In 1292, John Balliol was the last Scottish ruler to use the Stone of Scone as part of his coronation ceremony. Four years later, English king Edward I fought against and defeated Balliol at the Battle of Dunbar. Having, from his point of view, conquered Scotland, Edward took the Stone of Destiny back with him to England and placed it under the coronation chair in Westminster Abbey. The stone remained there and became a part of the coronation of English (later British) monarchs from Edward all the way to present-day Queen Elizabeth II.
World War II and Christmas, 1950
During the centuries after Edward put the stone in Westminster, it has only been removed twice. German carpet-bombing raids of London during World War II caused concern for the stone’s safety. It, therefore, was moved to Gloucester Cathedral in the southwest portion of England. Still, there was a concern, as well, that the Nazis might try to steal the stone, so it was hidden. Archaeologist and preservationist, Sir Charles Peers was one of the few people who knew its location.
According to Wikipedia, when the Office of Works wrote to him, suggesting the stone be sent to Scotland, he balked. Via letter, he replied that the Scots had “been attempting by fair means or foul, to get possession of the Stone” ever since Edward brought it to England. He went on to say that “during my time at Westminster we have received warnings from the Police that Scottish emissaries were loose in London, intending to steal the Stone,” and that it should be locked away where they couldn’t get their hands on it.
But the Scots did. At least temporarily. While the Nazis never got their hands on it and the stone survived the war without a scratch, on Christmas Day, 1950, four Scottish college students managed to steal the stone from Westminster Abbey. The students brought it back to Scotland and hid it. Next, they sent a letter to King George VI with the promise to disclose the location of the stone if he would grant their petition to allow the stone to remain in Scotland. The king refused. After a short while, the students were apprehended, and the stone was brought back to England. Because there was strong, passionate support for the students among the Scottish people, the students were not prosecuted.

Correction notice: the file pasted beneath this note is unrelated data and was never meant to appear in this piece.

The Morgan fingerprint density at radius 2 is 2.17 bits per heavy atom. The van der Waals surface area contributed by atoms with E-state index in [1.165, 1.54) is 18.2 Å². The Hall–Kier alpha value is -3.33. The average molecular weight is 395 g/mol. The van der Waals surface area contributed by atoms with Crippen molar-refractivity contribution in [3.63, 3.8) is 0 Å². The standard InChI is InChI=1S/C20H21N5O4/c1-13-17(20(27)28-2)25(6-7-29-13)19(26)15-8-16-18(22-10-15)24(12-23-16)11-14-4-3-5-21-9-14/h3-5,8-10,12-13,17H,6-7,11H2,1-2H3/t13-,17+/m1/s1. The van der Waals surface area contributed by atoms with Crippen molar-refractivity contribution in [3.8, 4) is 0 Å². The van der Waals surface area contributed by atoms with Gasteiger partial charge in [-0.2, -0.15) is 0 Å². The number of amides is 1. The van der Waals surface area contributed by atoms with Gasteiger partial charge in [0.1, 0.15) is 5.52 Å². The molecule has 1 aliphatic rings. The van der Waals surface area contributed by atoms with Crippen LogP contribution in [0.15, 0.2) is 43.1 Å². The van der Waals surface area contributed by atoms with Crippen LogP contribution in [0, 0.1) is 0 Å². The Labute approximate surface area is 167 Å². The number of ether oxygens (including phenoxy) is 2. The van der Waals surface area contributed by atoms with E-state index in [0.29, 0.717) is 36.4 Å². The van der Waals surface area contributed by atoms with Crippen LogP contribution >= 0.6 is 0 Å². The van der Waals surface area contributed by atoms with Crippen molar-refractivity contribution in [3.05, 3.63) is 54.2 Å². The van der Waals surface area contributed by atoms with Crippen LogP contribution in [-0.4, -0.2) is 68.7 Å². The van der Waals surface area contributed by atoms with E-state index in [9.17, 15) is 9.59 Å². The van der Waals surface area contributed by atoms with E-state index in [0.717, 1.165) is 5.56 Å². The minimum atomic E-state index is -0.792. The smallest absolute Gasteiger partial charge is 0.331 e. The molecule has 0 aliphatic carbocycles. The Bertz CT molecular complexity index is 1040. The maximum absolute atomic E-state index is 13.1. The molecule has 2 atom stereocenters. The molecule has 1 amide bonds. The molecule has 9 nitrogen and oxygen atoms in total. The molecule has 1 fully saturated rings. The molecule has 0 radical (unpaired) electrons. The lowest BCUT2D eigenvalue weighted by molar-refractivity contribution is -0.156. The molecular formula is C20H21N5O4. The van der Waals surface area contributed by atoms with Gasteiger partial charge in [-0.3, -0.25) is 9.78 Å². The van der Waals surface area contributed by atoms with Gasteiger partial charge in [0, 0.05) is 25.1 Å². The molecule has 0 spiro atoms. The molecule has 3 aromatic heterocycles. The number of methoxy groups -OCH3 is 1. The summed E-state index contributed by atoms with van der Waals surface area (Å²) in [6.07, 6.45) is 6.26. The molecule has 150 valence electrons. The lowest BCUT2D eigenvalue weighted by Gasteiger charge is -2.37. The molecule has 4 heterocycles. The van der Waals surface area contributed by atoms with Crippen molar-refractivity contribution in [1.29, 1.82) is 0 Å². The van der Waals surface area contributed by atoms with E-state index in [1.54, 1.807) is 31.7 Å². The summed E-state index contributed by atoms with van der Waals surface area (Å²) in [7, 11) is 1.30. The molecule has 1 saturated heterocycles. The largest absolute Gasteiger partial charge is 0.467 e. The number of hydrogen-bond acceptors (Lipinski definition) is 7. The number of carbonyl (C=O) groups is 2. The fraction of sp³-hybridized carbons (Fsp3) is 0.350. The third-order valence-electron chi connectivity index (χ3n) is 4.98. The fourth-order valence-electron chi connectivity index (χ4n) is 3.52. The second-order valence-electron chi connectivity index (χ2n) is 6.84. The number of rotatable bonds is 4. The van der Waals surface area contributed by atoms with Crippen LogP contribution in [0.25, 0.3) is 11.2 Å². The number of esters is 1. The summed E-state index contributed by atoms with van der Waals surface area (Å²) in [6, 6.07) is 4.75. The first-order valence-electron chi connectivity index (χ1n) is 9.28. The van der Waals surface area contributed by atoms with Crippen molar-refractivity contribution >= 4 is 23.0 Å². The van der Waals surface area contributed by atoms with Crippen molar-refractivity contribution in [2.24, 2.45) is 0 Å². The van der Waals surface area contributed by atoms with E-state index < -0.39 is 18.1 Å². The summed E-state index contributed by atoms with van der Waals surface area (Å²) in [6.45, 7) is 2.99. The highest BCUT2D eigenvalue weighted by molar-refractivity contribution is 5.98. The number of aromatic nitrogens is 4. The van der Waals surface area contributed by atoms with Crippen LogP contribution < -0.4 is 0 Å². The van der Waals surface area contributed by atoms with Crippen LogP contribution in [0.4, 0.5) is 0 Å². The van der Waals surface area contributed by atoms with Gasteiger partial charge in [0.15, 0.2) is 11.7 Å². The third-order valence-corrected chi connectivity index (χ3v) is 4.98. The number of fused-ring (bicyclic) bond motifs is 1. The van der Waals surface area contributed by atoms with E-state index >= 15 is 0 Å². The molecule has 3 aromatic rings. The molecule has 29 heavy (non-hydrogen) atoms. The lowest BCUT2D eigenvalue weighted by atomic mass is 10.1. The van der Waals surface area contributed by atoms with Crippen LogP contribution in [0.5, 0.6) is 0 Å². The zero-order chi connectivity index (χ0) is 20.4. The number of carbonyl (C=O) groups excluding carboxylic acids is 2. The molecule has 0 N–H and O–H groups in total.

For the next forty-plus years, the Stone of Scone again sat under the coronation chair in Westminster Abbey. But, in 1996, the British Parliament took the surprising step of returning the stone to Scotland. Since then, it has been housed in Edinburgh Castle with the caveat that it be brought back to Westminster Abbey for future coronations. In 2020, the Scottish government announced that the stone was to be relocated to the Perth City Hall.
Two rumors about that stone’s authenticity persist. One is that the students did not give the actual Stone of Scone to the British authorities. Instead, they handed over a replica and the true stone remains hidden. Another rumor is that the stone Edward I took back to England was the fake. According to this story, the monks of Scone Abbey hid the real Stone of Destiny from Edward I and have been safeguarding it ever since.
What Do You Think?
So, did Edward I actually steal the Stone of Scone? If it was the authentic stone, didn’t he have a right to use it for his coronation since he had become the new ruler of Scotland? Are the Scottish students guilty of stealing? Didn’t they just return the Stone of Destiny to its rightful owner? Do you still wonder why people have sought to possess this slab of sandstone? Might it actually have magical or mystical properties? What do you think? Let me know in the comments.
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Slan go foil!